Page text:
Approximately thirty years ago, Barbara H. Partee tried to think of counterexamples to David Lewis’s observation that no intransitive verbs appeared to have intensional subject positions. She came up with such verbs as ‘rise,’ ‘change,’ and ‘increase.’ Lewis agreed that they were indeed counterexamples to his observation. He mentioned it to Richard Montague, who incorporated these verbs into his now famous grammatical theory for English.
We propose that the restrictive/non restrictive distinction found in relative clauses corresponds to the Inalienable vs Alienable distinction of the Nominal Possessive constructions. We propose to extend this distinction to adjectives suggesting that is not construction specific.
It may appear that in order to be any way at all, a thing must exist. A possible – worlds version of this claim goes as follows: (E) For every x, for every possible world w, Fx at w only if x exists at w. Here and later in (R), the letter ‘F’ is used as a schematic letter to be replaced with a one – place predicate. There are two arguments against (E). The first is by analogy. Socrates is (...) widely admired now but he does not exist now. So, it is not the case that for every x, for every time t, Fx at t only if x exists at t. Possible worlds are analogous to times. Therefore, (E) is false (cf., Kaplan 1973: 503 – 05 and Salmon 1981: 36 – 40). For the second argument, replace ‘F’ with ‘does not exist’. (E) then says that for every x, for every possible world w, x does not exist at w only if x exists at w. This is obviously false. Therefore (E) is false (cf., Kaplan 1977: 498). Despite their considerable appeal, these arguments are not unassailable. The first argument suffers from the weakness inherent in any argument from analogy; the analogy it rests on may not.. (shrink)
When I assertively utter the sentence `Spot is a cat', the sentence I utter expresses a proposition. The truth condition of the proposition so expressed is determined by the semantic values of the singular term, `Spot', and the predicate, `is a cat'. If `Spot' refers to a certain particular entity E and `is a cat' expresses a certain particular property P, then the proposition in question is true if and only if E has P. Such is the theoretical cash value (...) of reference. The referent of a given singular term generally figures in this manner in the truth condition of the proposition expressed by any sentence containing the singular term outside direct quotations and other referentially opaque contexts.1 Given this understanding of the notion of reference, I wish to address an important question: How is the reference of a proper name determined? (shrink)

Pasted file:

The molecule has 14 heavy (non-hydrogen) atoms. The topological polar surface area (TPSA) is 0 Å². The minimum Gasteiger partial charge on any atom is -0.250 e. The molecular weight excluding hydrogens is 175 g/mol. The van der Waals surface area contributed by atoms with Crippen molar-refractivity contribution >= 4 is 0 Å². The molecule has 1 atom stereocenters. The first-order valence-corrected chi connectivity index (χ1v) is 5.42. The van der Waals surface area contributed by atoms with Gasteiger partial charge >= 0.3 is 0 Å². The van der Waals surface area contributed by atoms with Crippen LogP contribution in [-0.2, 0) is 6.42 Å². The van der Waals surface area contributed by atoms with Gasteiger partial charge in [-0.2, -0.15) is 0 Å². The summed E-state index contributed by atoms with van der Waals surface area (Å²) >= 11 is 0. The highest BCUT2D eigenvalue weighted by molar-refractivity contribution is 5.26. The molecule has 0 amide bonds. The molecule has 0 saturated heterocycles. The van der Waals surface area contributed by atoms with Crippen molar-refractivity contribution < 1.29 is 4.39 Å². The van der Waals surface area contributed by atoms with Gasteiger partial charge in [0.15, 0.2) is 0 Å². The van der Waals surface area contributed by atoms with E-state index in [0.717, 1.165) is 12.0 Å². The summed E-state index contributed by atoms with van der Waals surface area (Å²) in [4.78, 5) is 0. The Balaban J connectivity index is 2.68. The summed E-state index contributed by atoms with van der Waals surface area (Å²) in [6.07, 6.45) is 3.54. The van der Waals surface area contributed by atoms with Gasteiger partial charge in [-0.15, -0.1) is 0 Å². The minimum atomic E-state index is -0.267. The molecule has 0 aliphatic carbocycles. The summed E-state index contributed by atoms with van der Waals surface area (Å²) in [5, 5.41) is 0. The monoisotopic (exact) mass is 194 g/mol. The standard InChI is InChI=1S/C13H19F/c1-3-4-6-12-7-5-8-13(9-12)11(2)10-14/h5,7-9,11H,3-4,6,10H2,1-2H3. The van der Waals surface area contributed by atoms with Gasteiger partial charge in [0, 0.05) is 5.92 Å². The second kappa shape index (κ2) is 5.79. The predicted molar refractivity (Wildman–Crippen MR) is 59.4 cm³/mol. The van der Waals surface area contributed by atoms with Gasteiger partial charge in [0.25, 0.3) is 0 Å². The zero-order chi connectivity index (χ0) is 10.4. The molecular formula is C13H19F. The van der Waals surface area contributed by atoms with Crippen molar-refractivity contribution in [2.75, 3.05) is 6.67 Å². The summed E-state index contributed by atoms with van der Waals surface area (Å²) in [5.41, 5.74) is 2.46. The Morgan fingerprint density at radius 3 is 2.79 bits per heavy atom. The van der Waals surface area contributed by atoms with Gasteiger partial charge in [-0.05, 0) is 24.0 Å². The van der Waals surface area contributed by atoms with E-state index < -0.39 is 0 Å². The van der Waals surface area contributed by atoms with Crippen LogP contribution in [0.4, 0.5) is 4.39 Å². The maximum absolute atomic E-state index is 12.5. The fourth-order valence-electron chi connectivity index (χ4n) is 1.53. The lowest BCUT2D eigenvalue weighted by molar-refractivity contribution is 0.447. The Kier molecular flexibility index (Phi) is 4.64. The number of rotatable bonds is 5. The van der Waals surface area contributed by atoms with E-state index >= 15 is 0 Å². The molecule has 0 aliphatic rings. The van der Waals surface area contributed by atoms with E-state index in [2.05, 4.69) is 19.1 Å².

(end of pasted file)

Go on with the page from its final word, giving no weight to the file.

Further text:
We explore the understanding of conscious states in terms of spatio-temporal dynamics through modelling a mobile agent. Conscious states are associated with an agent's spontaneous and deterministic fluctuation between attachment to and detachment from the surroundings. It is because of this fluctuating nature, we argue, that an agent can perceive structure in the world. Perception requires a conscious state in physical devices. This is a central concern of this paper, and we examine it by simulating a mobile agent equipped with (...) an interconnected Fitz-Hugh-Nagumo (FHN) neuron network with delayed signal transmissions. The agent can move around a space by sensing the environment pattern through the input neurons and computing the motor outputs via the FHN network. The agent shows a variety of motion styles and a spontaneous selection of motion styles responding to the surroundings. Such a phenomenon is named embodied chaotic itinerancy (ECI), as an extension of chaotic itinerant dynamics, which is known to be a typical dynamic with a high degree of freedom. We take this selective mode of response to be significant, particularly those interacting with spatial pattern, as an inevitable property of conscious states. (shrink)